Best Practices

How to Share Information Across a Remote SaaS Team

Communication is the biggest challenge of remote teams. A simple time-tested principle can help you overcome it and become more productive.

It wasn’t that long ago when remote work was considered a rare and luxurious perk. In many workplaces, a request to work offsite needed to be approved by multiple levels of management — and all too often, those requests were denied unless the employee had a really good reason. Fast forward to 2020 and remote work is firmly in the mainstream, especially across some of the most traditional industries.

More leaders than ever before now recognize that businesses can benefit from offering remote working options. In most cases, employees with reliable internet access and a flexible schedule can do their jobs from wherever they’re located. As a result, hiring remote employees tends to be an easier and more efficient process because companies can tap into candidate pools from around the world.

But at the same time, remote work presents a unique challenge when it comes to sharing knowledge across a SaaS team. Employees don’t have the luxury of walking to a colleague’s desk or shouting over a wall when they need help. Even if you host a meeting, there’s no guarantee that everyone will be awake at the same time. So how can remote teams effectively share information without getting bogged down in a variety of tools and processes? Here are a few steps you can take. 

The key to remote team communication

We’re going to explore some really effective tactics for sharing information with colleagues all around the world. But before we tackle those ideas, we should explore what’s often the most jarring adjustment for remote employees to make, especially those of you who might not have a lot of experience working on distributed teams. 

I joined my first remote team back in 2015, and the first concept I was trained on asynchronous communication. Sophia Bernazzani of Owl Labs defines this as any type of communication where one person provides information, and then there is a time lag before the recipients take in the information and offer their responses.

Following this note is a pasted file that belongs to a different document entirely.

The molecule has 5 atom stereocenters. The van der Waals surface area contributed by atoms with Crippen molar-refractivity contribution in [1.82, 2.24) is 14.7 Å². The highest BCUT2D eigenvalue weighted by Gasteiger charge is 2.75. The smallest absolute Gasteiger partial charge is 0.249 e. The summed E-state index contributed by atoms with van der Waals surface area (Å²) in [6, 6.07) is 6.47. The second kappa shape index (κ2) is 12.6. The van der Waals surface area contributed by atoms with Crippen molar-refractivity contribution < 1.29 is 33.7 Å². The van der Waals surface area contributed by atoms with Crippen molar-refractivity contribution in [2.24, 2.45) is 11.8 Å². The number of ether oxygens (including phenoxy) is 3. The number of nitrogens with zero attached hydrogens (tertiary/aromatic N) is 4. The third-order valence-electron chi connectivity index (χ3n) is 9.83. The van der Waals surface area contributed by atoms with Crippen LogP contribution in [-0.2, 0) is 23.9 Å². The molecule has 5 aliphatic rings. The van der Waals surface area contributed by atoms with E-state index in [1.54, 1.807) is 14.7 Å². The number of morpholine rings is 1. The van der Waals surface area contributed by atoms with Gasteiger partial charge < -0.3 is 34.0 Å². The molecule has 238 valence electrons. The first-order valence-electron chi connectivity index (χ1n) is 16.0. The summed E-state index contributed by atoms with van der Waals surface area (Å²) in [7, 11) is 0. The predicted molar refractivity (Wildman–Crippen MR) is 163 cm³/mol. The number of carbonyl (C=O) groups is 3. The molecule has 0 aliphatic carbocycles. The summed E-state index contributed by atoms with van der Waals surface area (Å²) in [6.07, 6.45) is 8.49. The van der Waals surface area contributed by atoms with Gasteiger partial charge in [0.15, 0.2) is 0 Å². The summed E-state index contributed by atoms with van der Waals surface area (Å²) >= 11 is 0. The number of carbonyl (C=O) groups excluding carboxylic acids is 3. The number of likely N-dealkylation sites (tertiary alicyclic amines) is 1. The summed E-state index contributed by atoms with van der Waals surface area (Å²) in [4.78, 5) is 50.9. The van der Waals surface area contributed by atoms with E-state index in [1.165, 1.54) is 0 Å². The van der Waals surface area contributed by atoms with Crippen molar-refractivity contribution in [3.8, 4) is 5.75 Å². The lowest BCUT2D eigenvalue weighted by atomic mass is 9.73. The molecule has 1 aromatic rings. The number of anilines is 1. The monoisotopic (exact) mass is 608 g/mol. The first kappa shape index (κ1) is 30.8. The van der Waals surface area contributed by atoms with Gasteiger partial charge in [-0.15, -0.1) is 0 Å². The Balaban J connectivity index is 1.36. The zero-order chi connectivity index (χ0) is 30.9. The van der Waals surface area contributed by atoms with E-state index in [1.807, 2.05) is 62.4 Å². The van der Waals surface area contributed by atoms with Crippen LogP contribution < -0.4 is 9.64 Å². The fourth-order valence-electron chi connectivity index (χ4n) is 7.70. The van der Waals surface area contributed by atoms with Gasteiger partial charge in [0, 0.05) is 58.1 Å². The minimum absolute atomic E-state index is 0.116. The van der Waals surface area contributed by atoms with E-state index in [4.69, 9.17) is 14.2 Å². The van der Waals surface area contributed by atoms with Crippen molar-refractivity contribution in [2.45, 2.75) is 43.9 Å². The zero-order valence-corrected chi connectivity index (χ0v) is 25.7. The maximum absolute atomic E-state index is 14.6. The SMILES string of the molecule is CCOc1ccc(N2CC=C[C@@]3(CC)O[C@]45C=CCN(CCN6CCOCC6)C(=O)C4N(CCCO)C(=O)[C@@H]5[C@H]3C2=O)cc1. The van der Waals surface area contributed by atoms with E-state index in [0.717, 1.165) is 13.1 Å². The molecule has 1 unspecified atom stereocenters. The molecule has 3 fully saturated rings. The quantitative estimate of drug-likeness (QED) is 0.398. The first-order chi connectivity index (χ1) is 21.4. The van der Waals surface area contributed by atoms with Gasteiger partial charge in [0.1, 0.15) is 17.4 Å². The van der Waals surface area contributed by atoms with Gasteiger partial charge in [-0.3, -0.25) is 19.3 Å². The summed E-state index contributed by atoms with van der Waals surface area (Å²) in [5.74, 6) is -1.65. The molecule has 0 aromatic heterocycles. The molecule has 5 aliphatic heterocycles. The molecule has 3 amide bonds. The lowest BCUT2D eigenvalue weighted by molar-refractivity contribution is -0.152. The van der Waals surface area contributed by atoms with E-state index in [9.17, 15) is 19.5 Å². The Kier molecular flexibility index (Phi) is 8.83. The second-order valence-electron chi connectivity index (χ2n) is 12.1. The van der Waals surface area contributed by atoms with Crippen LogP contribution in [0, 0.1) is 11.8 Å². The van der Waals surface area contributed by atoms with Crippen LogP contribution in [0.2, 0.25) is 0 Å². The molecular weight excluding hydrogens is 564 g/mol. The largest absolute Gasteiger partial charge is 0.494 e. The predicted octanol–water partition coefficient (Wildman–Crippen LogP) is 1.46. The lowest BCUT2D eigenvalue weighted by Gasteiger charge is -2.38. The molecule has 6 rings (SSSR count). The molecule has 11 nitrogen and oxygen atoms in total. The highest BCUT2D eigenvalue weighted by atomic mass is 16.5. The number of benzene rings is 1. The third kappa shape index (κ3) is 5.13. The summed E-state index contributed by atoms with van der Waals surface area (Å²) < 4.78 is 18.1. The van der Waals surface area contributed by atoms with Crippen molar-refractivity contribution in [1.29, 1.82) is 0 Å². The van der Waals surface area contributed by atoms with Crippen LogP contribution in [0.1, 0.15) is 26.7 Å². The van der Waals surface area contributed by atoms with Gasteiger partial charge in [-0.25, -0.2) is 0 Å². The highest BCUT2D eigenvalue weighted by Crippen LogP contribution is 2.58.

Asynchronous communication is any type of communication where one person provides information, and then there is a time lag before the recipients take in the information and offer their responses. Click To Tweet

As someone who had worked exclusively in traditional work environments, this was foreign to me. I had a difficult time processing the idea that my emails or Slack messages to colleagues might go unanswered for a significant amount of time. At the same time, I took solace in the reality that I could spend more time thinking through responses to my new teammates. 

In addition to being more thoughtful about how I shared information, asynchronous communication made a tremendous impact on several facets of working on a remote team:

  • As someone whose work is largely project-based, I was able to create dedicated blocks of time to focus without the pressure of monitoring my inbox.
  • My team became really good at setting deadlines that kept us moving forward while also considering each person’s timezone. You might think that a 3 AM deadline is absurd, but not when your teammate is based in London.
  • I had to learn to disclose even the most minute details. Even a slight change to a project could derail several teammates’ workloads. 

In addition to these personal anecdotes, studies have shown that asynchronous communication can increase productivity for some of the largest companies in the world. A recent experiment by Microsoft found that in a four-day workweek, productivity in its Japan offices jumped by nearly 40%. 

What was the key to increased productivity in these offices? Fewer in-person meetings over 30 minutes and heavier reliance on its Teams product. In other words, adhering to the basic concept of asynchronous communication enabled an entire office to work fewer hours and become more productive.

Cutting down work hours and encouraging asynchronous communication allowed Microsoft Japan to improve productivity
3 simple changes brought unexpected results at Microsoft Japan.